Solano Real Estate Scene: Does paying property taxes through impound account affect tax liability?
A Daily Republic reader named Barbara wrote in to ask about her mortgage interest tax deduction. She says her well-seasoned mortgage balance and her interest rate are so low that she cannot even itemize deductions any more.
Her question was whether canceling her impound account, aka escrow account, and paying the taxes and insurance on her own might make a difference on her income taxes. The answer is no.
The mortgage interest and property taxes on your primary residence are usually fully tax-deductible on Schedule A of your tax return – along with your state income tax, charity contributions, tax prep fees and unreimbursed employee expenses – but if the total of all these deductions are not higher than the standard deduction, then the taxpayer obviously will use the standard deduction.
The amount you pay for taxes is the same whether you have an impound account or not. I personally have an impound account on my mortgages for the simplicity. (Fewer checks to write and stamps to buy.)
I teach all these young people in my life and all my customers as much as I can about the importance of being financially smart. I do classes and short seminars on debt management and the importance of investing to become financially happy and successful when you retire. However, one thing for darn sure is I am no Mr. Know It All.
My brother, Greg Porter, is my CPA in San Francisco. He’s pretty expensive, but he helps me with my taxes and answers questions professionally on how to reduce income taxes.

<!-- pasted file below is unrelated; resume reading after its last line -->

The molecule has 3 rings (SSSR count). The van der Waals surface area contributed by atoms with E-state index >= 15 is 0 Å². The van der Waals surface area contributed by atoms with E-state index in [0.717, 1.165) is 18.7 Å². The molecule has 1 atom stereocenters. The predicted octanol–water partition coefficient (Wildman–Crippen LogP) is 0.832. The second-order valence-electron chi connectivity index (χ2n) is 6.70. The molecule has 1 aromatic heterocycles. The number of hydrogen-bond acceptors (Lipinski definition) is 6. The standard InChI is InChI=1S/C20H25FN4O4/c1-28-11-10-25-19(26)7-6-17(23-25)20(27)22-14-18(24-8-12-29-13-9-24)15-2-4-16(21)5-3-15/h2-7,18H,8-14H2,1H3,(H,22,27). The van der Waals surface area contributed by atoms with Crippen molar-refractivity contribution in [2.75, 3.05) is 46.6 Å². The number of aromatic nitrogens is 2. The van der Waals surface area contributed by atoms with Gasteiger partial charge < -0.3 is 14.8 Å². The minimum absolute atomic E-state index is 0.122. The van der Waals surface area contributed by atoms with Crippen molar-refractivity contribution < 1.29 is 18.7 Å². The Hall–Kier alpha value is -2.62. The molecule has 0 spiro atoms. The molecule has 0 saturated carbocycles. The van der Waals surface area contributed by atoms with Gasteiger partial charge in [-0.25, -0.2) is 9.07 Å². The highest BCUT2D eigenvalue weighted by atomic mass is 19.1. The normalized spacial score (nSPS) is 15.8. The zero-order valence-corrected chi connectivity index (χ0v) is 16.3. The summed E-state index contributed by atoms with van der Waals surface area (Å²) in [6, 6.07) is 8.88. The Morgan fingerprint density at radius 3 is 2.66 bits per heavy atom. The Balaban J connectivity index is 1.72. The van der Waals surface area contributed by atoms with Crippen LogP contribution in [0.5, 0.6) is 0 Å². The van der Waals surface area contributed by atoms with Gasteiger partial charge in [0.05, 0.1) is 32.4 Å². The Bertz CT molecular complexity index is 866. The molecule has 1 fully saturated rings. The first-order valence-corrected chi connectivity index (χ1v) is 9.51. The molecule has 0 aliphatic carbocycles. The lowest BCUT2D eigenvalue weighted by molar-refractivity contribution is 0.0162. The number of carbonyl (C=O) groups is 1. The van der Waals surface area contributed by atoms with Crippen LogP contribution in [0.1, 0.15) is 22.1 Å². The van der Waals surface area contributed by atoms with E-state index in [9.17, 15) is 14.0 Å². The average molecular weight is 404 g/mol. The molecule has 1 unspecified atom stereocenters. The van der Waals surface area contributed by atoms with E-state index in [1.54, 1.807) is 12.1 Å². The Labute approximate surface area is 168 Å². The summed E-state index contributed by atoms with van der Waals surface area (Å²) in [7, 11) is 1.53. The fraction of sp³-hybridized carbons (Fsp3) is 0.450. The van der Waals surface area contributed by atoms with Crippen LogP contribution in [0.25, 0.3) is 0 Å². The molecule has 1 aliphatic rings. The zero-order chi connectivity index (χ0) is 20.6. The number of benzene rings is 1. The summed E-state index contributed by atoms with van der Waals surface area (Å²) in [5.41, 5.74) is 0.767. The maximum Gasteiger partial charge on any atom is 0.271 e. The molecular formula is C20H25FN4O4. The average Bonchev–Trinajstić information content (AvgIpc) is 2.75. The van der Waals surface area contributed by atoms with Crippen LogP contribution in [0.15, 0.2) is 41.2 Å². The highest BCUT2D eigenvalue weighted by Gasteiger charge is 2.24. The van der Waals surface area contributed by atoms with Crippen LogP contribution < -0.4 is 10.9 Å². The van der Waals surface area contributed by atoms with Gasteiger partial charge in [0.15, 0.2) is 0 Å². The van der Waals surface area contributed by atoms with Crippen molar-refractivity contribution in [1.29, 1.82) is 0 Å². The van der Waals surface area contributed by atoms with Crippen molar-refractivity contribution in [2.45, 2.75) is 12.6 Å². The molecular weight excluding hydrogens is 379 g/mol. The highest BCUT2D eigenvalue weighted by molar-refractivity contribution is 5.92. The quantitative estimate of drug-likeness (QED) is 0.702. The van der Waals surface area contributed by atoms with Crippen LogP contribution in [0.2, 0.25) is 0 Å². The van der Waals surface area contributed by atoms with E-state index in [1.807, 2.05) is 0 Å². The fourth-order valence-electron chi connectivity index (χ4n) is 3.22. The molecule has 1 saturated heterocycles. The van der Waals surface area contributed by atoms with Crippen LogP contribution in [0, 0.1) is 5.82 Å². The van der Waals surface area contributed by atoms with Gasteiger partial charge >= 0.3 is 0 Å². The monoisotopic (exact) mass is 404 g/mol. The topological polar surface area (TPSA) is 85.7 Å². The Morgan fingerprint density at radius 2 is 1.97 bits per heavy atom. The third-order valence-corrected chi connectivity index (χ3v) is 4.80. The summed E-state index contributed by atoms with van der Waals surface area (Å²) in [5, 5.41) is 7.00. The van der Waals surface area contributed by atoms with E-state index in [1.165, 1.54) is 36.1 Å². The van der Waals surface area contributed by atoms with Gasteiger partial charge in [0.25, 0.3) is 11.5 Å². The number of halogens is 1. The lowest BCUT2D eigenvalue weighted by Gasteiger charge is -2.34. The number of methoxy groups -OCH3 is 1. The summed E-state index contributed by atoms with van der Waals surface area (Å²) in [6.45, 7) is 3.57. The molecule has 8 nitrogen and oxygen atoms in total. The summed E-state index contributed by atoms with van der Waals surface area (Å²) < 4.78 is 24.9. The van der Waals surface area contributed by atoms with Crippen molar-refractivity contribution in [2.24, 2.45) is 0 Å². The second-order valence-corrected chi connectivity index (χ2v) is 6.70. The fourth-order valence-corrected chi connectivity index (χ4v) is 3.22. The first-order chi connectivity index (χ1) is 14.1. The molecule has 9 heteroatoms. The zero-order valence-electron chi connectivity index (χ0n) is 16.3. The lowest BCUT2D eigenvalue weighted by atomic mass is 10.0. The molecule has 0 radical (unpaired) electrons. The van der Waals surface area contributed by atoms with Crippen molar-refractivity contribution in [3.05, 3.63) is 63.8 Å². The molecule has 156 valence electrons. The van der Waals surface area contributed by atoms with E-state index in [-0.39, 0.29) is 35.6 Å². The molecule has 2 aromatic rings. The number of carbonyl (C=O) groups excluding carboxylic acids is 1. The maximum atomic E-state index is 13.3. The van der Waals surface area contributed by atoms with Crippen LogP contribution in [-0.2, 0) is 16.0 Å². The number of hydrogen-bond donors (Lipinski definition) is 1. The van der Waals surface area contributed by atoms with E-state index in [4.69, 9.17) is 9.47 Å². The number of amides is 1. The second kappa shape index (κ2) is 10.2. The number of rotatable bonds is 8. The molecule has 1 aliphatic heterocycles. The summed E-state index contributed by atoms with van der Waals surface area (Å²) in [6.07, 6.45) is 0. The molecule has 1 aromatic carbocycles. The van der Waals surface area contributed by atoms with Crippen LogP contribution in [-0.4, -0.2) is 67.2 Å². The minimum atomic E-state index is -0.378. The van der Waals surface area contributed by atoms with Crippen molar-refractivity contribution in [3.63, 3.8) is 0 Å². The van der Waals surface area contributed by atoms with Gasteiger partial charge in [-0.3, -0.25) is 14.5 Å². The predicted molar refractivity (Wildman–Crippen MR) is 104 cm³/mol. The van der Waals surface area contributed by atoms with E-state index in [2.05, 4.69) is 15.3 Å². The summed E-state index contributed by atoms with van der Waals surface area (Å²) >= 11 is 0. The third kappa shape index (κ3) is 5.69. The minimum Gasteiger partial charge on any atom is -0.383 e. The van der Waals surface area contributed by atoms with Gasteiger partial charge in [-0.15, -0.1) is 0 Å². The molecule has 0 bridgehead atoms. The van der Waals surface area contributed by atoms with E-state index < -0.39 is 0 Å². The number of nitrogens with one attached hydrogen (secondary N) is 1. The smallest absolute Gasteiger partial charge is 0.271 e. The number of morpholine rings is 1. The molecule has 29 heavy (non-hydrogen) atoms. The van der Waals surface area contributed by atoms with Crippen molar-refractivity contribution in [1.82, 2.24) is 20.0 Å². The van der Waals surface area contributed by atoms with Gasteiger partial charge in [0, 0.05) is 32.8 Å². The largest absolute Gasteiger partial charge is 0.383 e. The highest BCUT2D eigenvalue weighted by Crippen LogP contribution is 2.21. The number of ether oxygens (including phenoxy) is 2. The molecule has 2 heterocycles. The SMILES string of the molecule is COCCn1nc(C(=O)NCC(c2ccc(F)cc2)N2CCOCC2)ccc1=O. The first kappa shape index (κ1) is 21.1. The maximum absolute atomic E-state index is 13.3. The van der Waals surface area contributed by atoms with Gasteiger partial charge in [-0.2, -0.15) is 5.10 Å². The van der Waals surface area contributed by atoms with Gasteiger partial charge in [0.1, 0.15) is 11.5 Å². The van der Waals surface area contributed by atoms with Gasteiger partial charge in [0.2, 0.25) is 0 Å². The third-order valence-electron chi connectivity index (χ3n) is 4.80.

I am lucky to have a great lawyer, Terry Duree in Fairfield, with 40 years of experience in real estate that protects me from stepping in “you know what” and refers me and my clients to other lawyers for legal matters that are not his specialty.
I am also extremely lucky to have been working with Mark Sievers and Leo Martinez over at Epsilon Financial in Fairfield over the past 17 years. The company manages most of my retirement account to protects me from myself.
I started my career in 1980 and by 1990 I had made an average of $50,000 per year for a total of $500,000. In January 1990, I looked up and had a wife, four kids and no money. My net worth was a negative number and this is when I woke up and decided that I needed professional help and began maximizing my IRA contributions and paying my bills perfectly on time because I never wanted to be less than broke again.
My point is that I can give tips on the importance of many topics that include things like the benefits of having a living trust, but I didn’t go to college for six to eight years like the guys I mentioned above, so don’t hesitate to get advice from folks with initials after their name and a great reputation.